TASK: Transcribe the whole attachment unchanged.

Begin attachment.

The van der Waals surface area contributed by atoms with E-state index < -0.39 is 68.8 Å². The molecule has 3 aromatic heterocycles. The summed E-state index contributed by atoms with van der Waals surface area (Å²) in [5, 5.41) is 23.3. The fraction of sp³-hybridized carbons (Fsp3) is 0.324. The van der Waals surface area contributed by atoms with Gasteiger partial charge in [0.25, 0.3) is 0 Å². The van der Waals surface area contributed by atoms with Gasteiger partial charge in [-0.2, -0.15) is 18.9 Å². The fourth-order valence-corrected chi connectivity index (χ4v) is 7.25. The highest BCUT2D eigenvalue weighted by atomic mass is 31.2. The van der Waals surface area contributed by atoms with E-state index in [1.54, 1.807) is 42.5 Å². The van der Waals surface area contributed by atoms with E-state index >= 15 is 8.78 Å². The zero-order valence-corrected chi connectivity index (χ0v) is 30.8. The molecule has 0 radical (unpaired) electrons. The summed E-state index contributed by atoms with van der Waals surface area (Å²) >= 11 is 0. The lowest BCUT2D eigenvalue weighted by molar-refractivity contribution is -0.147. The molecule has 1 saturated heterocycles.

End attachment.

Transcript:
The van der Waals surface area contributed by atoms with E-state index < -0.39 is 68.8 Å². The molecule has 3 aromatic heterocycles. The summed E-state index contributed by atoms with van der Waals surface area (Å²) in [5, 5.41) is 23.3. The fraction of sp³-hybridized carbons (Fsp3) is 0.324. The van der Waals surface area contributed by atoms with Gasteiger partial charge in [0.25, 0.3) is 0 Å². The van der Waals surface area contributed by atoms with Gasteiger partial charge in [-0.2, -0.15) is 18.9 Å². The fourth-order valence-corrected chi connectivity index (χ4v) is 7.25. The highest BCUT2D eigenvalue weighted by atomic mass is 31.2. The van der Waals surface area contributed by atoms with E-state index in [1.54, 1.807) is 42.5 Å². The van der Waals surface area contributed by atoms with E-state index >= 15 is 8.78 Å². The zero-order valence-corrected chi connectivity index (χ0v) is 30.8. The molecule has 0 radical (unpaired) electrons. The summed E-state index contributed by atoms with van der Waals surface area (Å²) >= 11 is 0. The lowest BCUT2D eigenvalue weighted by molar-refractivity contribution is -0.147. The molecule has 1 saturated heterocycles.